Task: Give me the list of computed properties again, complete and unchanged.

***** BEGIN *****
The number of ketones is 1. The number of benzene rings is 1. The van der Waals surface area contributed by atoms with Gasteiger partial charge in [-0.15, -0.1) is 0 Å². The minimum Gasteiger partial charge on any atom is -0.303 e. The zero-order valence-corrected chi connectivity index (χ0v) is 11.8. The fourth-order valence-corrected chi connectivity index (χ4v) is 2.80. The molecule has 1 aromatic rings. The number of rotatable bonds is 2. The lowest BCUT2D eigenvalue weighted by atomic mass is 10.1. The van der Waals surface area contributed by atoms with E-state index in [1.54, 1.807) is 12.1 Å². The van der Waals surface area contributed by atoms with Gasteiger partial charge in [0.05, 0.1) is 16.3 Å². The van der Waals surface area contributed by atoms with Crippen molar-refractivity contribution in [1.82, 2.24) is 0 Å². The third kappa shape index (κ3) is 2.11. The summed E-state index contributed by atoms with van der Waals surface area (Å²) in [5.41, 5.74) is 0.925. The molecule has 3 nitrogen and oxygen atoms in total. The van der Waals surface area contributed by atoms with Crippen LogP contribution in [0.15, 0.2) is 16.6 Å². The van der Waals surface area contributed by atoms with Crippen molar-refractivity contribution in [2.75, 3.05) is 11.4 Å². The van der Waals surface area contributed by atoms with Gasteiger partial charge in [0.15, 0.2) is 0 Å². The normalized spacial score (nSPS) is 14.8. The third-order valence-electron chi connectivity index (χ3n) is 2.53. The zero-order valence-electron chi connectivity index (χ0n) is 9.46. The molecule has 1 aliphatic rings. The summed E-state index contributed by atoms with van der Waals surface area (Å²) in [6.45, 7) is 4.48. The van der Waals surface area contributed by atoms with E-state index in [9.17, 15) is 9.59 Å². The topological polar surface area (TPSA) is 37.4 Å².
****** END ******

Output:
The number of ketones is 1. The number of benzene rings is 1. The van der Waals surface area contributed by atoms with Gasteiger partial charge in [-0.15, -0.1) is 0 Å². The minimum Gasteiger partial charge on any atom is -0.303 e. The zero-order valence-corrected chi connectivity index (χ0v) is 11.8. The fourth-order valence-corrected chi connectivity index (χ4v) is 2.80. The molecule has 1 aromatic rings. The number of rotatable bonds is 2. The lowest BCUT2D eigenvalue weighted by atomic mass is 10.1. The van der Waals surface area contributed by atoms with E-state index in [1.54, 1.807) is 12.1 Å². The van der Waals surface area contributed by atoms with Gasteiger partial charge in [0.05, 0.1) is 16.3 Å². The van der Waals surface area contributed by atoms with Crippen molar-refractivity contribution in [1.82, 2.24) is 0 Å². The third kappa shape index (κ3) is 2.11. The summed E-state index contributed by atoms with van der Waals surface area (Å²) in [5.41, 5.74) is 0.925. The molecule has 3 nitrogen and oxygen atoms in total. The van der Waals surface area contributed by atoms with Crippen LogP contribution in [0.15, 0.2) is 16.6 Å². The van der Waals surface area contributed by atoms with Crippen molar-refractivity contribution in [2.75, 3.05) is 11.4 Å². The van der Waals surface area contributed by atoms with Gasteiger partial charge in [0.15, 0.2) is 0 Å². The normalized spacial score (nSPS) is 14.8. The third-order valence-electron chi connectivity index (χ3n) is 2.53. The zero-order valence-electron chi connectivity index (χ0n) is 9.46. The molecule has 1 aliphatic rings. The summed E-state index contributed by atoms with van der Waals surface area (Å²) in [6.45, 7) is 4.48. The van der Waals surface area contributed by atoms with E-state index in [9.17, 15) is 9.59 Å². The topological polar surface area (TPSA) is 37.4 Å².